The sheer euphoria of his revelation lingers, though I think the way Owen plays the scene, Thack is oblivious to the deeper meanings of what he’s demonstrating (a key point). We also learn in this section how Christiansen (and, by extension, Thack) became dependent on cocaine to soldier through the day. It’s thanks to Dr. William Halsted (Michael Cerveris), Christiansen’s colleague, and an actual historical figure (he was one of the founding members of Johns Hopkins, among other accomplishments, and a drug addict for most of his life). If the opening scene is, on one level, about passing along knowledge for society’s benefit, it’s also about how bad habits and dehumanizing perspectives become ingrained and blinker our judgment.
It’s appropriate that the scene is ultimately revealed as one of Thack’s opium den reveries, one that he’s rudely awakened from when den proprietor Ping Wu (Perry Yung) starts choking, requiring an emergency tracheotomy. It’s debatable whether there’s much selflessness in Thack’s actions here; once the impromptu operation is finished, he smirkingly requests a freshly loaded bowl, and you can tell he’s going to milk this good deed for all it’s worth. But the impulsiveness of the moment—the need to think and move quickly—mitigates most of the tensions (racial, social and otherwise) that would normally be in play.
That’s “Get the Rope” in miniature: People who are resolutely set in their prejudices are forced to drop them in order to survive and endure. As a result, they seem more alive, more present, than they have in most of the previous episodes. Plot doesn’t weigh things down; instead we get a steady accumulation of grace notes amid the chaos: Dr. Gallinger’s (Eric Johson) dawning recognition that he’s losing Thack’s favor. Sister Harriet (Cara Seymour), cross in hand, waving off rioters with threats of damnation. Tom Cleary (Chris Sullivan) dragging the Knick’s suddenly horseless ambulance through dusty and dangerous streets. Herman Barrow’s (Jeremy Bobb) alternately pathetic and touching concern for the safety of his prostitute mistress Junia (Rachel Korine). Cornelia Robertson’s (Juliet Rylance) sheer delight at discovering the fast one Dr. Algernon Edwards (André Holland) has pulled with his underground clinic. (“You did this?!?” she asks gleefully. You can almost picture Soderbergh, grinning ear to ear, asking the same thing of himself while viewing his final cut.)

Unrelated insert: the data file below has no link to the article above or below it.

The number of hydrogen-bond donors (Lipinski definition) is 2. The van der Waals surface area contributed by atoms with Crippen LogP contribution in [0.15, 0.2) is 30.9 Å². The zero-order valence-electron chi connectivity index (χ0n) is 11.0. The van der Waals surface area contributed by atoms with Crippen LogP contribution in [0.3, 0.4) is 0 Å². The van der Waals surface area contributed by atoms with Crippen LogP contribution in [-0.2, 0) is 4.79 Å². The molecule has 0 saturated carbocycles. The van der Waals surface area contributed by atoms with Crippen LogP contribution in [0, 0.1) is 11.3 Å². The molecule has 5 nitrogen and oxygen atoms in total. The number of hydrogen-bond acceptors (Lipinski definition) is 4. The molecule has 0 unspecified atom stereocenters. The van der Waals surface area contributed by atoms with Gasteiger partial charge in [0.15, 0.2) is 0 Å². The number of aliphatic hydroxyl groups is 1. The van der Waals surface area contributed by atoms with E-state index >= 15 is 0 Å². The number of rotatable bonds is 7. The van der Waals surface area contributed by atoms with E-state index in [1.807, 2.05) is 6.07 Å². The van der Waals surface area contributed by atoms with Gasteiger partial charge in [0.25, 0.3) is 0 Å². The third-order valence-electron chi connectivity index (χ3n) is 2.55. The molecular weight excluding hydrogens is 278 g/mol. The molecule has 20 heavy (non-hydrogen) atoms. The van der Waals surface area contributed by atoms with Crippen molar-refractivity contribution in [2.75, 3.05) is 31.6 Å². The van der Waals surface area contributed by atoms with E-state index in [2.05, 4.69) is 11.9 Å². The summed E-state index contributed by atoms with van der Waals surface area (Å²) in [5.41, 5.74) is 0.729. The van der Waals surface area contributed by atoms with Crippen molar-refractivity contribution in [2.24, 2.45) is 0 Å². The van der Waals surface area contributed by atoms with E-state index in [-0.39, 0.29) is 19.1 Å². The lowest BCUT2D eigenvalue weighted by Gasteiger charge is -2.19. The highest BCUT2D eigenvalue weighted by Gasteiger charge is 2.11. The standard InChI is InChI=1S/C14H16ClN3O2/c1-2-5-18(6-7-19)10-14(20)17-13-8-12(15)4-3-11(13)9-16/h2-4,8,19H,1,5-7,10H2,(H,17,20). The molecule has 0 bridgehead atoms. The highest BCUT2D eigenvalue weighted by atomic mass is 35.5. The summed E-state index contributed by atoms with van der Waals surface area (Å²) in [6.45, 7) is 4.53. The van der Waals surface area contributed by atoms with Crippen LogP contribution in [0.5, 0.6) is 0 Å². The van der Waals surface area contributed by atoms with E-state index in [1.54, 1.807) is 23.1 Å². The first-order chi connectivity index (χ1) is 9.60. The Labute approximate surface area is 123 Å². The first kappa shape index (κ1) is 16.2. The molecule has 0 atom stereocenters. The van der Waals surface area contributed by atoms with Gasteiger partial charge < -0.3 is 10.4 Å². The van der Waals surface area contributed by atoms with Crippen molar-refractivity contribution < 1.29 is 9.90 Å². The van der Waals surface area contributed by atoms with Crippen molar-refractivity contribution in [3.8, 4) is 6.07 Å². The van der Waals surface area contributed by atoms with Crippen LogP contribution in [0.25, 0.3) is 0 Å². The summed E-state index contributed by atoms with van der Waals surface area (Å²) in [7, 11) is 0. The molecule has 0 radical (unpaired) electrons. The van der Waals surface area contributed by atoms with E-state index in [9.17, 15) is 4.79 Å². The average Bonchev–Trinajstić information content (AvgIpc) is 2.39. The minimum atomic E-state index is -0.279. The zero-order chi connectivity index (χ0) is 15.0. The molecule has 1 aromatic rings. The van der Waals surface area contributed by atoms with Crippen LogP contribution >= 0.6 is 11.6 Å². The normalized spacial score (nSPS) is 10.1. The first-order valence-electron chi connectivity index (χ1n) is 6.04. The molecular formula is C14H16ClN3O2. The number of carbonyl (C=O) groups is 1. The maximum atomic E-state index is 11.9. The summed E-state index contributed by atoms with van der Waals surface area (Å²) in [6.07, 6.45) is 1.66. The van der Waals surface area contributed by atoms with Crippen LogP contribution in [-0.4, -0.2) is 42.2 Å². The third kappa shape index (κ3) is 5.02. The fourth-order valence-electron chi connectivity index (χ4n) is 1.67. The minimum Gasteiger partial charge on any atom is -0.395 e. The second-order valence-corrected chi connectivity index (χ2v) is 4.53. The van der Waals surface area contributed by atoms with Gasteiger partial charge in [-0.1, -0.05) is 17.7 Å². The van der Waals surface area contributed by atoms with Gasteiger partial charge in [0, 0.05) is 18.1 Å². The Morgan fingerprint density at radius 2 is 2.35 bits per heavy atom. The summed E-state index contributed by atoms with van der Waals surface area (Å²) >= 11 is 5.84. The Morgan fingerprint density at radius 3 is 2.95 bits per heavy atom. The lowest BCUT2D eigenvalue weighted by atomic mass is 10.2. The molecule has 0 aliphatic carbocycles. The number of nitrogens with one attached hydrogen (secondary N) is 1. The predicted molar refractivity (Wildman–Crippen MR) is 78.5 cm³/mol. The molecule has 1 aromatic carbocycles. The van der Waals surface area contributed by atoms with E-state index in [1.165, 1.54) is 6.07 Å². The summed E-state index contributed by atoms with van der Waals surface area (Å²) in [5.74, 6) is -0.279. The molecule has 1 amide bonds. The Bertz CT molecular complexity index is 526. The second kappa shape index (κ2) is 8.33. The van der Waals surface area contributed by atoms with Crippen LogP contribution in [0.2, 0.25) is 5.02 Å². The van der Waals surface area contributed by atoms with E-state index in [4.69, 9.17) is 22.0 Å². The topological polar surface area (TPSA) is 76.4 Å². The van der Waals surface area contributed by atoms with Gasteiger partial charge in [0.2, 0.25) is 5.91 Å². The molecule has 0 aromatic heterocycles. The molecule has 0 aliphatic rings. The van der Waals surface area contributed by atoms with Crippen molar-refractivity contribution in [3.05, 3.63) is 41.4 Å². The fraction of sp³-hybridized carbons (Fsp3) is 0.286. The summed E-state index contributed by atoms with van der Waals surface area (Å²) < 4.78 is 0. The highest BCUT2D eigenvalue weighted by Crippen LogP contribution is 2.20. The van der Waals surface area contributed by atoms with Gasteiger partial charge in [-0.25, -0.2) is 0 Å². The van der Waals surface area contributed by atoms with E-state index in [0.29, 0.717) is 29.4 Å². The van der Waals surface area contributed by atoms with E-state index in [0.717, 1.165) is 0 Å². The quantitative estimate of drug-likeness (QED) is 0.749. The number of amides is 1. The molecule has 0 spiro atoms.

Thack’s moment of grace comes last: While laboring in the Negro clinic where all the black patients have been moved, he gives away one of his precious vials of cocaine for anesthetic use. There’s hesitation, of course (his racist selfishness is pretty well set in stone), but it’s nice to see the life-giver win out. That base grain of humanity can always be found, even in the worst of us. As the riot winds down (a cleansing rain helps cool the tensions), the episode moves back to soapy narrative matters. But they’re well earned in this case: Cornelia and Algernon consummate the sexual tension that’s been simmering between them since the start of the series. And Nurse Elkins (Eve Hewson), who lends quick-thinking support to the transient Knick staff throughout, invites Thack to take her virginity (a scene shot in the dreamily elliptical fashion of the great Clooney-Lopez canoodle in Out of Sight). “Will it hurt?” she asks tentatively. “I can make it painless and perfect” he says. (Christ, Owen, make us swoon, why don’t you.)
Thinking ahead, I can see tons of ways in which these developments could wreak havoc on the series. But as cappers to this masterful installment (which I’d put up alongside the best work—like The Limey, Behind the Candelabra, and K Street—that Soderbergh has ever done), they feel just right. I won’t soon forget the giddy expression Nurse Elkins flashes at her befuddled roommate the morning after her amorous idyll. There’s mystery in her look, and madness too—almost as if obsession is taking hold, and she knows, somewhere, deep down inside, that this is as good as it’s ever going to get.